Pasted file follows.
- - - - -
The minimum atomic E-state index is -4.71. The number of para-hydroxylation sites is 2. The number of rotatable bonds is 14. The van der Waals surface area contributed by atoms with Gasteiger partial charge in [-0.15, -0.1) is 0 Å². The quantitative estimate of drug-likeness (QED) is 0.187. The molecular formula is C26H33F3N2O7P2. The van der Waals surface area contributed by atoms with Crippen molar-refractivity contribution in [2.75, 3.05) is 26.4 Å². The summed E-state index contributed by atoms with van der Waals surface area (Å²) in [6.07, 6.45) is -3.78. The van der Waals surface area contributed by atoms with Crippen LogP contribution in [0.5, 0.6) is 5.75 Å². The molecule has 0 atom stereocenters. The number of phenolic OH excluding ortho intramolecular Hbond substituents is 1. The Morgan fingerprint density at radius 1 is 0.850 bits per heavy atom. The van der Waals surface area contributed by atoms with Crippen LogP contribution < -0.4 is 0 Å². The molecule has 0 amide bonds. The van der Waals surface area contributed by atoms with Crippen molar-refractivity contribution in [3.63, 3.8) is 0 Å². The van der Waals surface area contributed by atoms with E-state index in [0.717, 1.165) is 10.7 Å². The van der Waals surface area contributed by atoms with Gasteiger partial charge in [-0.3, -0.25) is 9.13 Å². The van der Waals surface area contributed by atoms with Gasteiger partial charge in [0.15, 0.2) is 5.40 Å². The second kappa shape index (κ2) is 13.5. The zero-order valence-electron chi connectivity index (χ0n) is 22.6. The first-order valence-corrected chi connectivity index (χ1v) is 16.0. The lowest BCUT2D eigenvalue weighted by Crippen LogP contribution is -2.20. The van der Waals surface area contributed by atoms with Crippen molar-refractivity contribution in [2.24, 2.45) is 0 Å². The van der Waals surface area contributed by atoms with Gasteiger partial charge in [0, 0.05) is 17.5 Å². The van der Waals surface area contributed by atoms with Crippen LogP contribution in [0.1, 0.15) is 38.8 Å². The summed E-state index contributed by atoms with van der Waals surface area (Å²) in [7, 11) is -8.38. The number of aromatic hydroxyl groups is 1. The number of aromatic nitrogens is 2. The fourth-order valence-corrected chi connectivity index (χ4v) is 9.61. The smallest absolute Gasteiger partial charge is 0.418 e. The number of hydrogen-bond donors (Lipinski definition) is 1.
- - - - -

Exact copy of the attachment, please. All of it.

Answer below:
The minimum atomic E-state index is -4.71. The number of para-hydroxylation sites is 2. The number of rotatable bonds is 14. The van der Waals surface area contributed by atoms with Gasteiger partial charge in [-0.15, -0.1) is 0 Å². The quantitative estimate of drug-likeness (QED) is 0.187. The molecular formula is C26H33F3N2O7P2. The van der Waals surface area contributed by atoms with Crippen molar-refractivity contribution in [2.75, 3.05) is 26.4 Å². The summed E-state index contributed by atoms with van der Waals surface area (Å²) in [6.07, 6.45) is -3.78. The van der Waals surface area contributed by atoms with Crippen LogP contribution in [0.5, 0.6) is 5.75 Å². The molecule has 0 atom stereocenters. The number of phenolic OH excluding ortho intramolecular Hbond substituents is 1. The Morgan fingerprint density at radius 1 is 0.850 bits per heavy atom. The van der Waals surface area contributed by atoms with Crippen LogP contribution < -0.4 is 0 Å². The molecule has 0 amide bonds. The van der Waals surface area contributed by atoms with Crippen molar-refractivity contribution in [3.63, 3.8) is 0 Å². The van der Waals surface area contributed by atoms with E-state index in [0.717, 1.165) is 10.7 Å². The van der Waals surface area contributed by atoms with Gasteiger partial charge in [-0.3, -0.25) is 9.13 Å². The van der Waals surface area contributed by atoms with Gasteiger partial charge in [0.15, 0.2) is 5.40 Å². The second kappa shape index (κ2) is 13.5. The zero-order valence-electron chi connectivity index (χ0n) is 22.6. The first-order valence-corrected chi connectivity index (χ1v) is 16.0. The lowest BCUT2D eigenvalue weighted by Crippen LogP contribution is -2.20. The van der Waals surface area contributed by atoms with Crippen molar-refractivity contribution in [2.24, 2.45) is 0 Å². The van der Waals surface area contributed by atoms with Gasteiger partial charge in [0, 0.05) is 17.5 Å². The van der Waals surface area contributed by atoms with Crippen LogP contribution in [0.1, 0.15) is 38.8 Å². The summed E-state index contributed by atoms with van der Waals surface area (Å²) in [7, 11) is -8.38. The number of aromatic hydroxyl groups is 1. The number of aromatic nitrogens is 2. The fourth-order valence-corrected chi connectivity index (χ4v) is 9.61. The smallest absolute Gasteiger partial charge is 0.418 e. The number of hydrogen-bond donors (Lipinski definition) is 1.